Lessons from Manchester, England

When I was a strapping young lad living in rural northwest England, we used to go to Manchester for city things like department store shopping and seeing recent movie releases. Manchester was the only place for it. And yet, back in the Late 1970s and early 1980s, Manchester was a dump.

Over the years, as an avid Manchester United fan, I have heard rumors of Manchester’s rise from the ashes. As many will know, Manchester was a serious player in the English Industrial Revolutions. Red brick factories coating the gentle curves of Greater Manchester. I say Greater Manchester because that’s the name of the county and its aspirations. These factories and accompanying terraced housing for the workers lay in a slow decay, the communities there decomposing like mulch. And like mulch, people eventually saw the goodness and use for the place.

Okay, so I was never really strapping, but Manchester’s resurrection is real and stands as a beacon of hope for other ailing cities. An article in the Los Angeles Times, "Rust Belt Eyes Europe," shares a little insight into how cities like Detroit are learning from Manchester and other post-industrial cities in Europe how to reinvent and stay relevant.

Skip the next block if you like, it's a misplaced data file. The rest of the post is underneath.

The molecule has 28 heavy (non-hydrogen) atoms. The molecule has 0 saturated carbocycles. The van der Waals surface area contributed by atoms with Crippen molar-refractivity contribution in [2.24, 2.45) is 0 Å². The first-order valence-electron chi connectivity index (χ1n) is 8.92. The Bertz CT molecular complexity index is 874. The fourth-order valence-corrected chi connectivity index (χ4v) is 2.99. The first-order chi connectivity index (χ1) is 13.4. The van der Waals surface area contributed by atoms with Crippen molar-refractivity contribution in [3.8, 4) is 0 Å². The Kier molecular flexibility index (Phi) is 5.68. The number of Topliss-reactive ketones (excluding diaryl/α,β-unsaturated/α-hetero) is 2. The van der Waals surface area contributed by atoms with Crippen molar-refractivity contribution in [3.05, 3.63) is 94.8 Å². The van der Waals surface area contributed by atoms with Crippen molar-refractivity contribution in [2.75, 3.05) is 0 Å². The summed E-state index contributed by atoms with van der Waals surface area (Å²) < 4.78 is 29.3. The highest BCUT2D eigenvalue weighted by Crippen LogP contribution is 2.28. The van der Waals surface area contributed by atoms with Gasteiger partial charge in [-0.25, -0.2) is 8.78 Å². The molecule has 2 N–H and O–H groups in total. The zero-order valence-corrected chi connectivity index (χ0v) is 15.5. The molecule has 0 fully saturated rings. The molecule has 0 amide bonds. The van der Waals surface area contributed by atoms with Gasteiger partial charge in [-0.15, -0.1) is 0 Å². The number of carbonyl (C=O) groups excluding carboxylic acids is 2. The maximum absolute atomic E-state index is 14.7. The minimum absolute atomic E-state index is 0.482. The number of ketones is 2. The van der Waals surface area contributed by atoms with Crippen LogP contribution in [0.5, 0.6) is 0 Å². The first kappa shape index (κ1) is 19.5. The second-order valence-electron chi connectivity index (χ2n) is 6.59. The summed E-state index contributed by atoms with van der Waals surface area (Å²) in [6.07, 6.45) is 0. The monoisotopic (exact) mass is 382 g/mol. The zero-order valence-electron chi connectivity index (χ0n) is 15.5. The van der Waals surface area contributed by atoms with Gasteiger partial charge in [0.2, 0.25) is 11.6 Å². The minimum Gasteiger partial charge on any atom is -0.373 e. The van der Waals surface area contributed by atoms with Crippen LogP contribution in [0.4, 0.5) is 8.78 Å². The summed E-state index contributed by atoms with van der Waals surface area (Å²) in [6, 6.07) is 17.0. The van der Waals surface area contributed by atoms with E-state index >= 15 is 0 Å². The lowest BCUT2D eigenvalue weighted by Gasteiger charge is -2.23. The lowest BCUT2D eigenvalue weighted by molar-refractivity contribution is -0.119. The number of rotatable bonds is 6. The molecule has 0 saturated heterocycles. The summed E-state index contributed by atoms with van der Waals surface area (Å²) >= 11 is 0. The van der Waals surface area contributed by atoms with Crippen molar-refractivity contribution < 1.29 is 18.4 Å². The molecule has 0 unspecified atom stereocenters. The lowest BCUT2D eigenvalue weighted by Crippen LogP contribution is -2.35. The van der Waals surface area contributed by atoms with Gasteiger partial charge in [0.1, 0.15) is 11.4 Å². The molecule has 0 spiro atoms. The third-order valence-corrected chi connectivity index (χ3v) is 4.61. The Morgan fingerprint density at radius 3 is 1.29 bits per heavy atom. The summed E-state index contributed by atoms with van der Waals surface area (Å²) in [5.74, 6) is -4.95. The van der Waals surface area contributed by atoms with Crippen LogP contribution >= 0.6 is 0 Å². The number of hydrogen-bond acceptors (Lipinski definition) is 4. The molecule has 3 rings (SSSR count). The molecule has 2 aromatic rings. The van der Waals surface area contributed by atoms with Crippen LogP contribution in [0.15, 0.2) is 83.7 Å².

In the case of Manchester, there has apparently been a focus on becoming a center for digital entertainment technology. Suddenly people don’t scoff when you say you had a great meal in Manchester. Or that you bought some really great gear at a shop that had fresh stuff you couldn’t find elsewhere.

The key to this transformation? As the article points out, Marja Winters, deputy director of Detroit’s Planning and Development, who visited Manchester and other European beacons of hope, “Vision leads – really just having a vision that’s out there that’s been bought into by the community.”

The other, grittier companion to vision was shared by Mike Emmerich, chief executive of Manchester’s Commission for the New Economy, in typical Mancunian style, “We’ve been sweating a model of civic entrepreneurship bloody hard for 20 years now.”

That’s why I love Manchester. And why brands should heed the lessons of this once great, hopefully soon to be great again, Manchester. Whether you’re a small start-up, a solid, middle of the market performer or a powerhouse brand in the height of domination, a shared vision is vital…as well as the hard work it takes to achieve that vision.

The core to a strong vision is to capture and milk your core story. The core story is what makes your vision human. What gives it legs and breath in its lungs. It’s how people connect with your journey and gives them access to connect and participate.

So, I say, Greater Manchester indeed!

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Reader Comments (1)

these are very good and valid lessons.

April 24, 2012 | Unregistered CommenterDIY Conservatory

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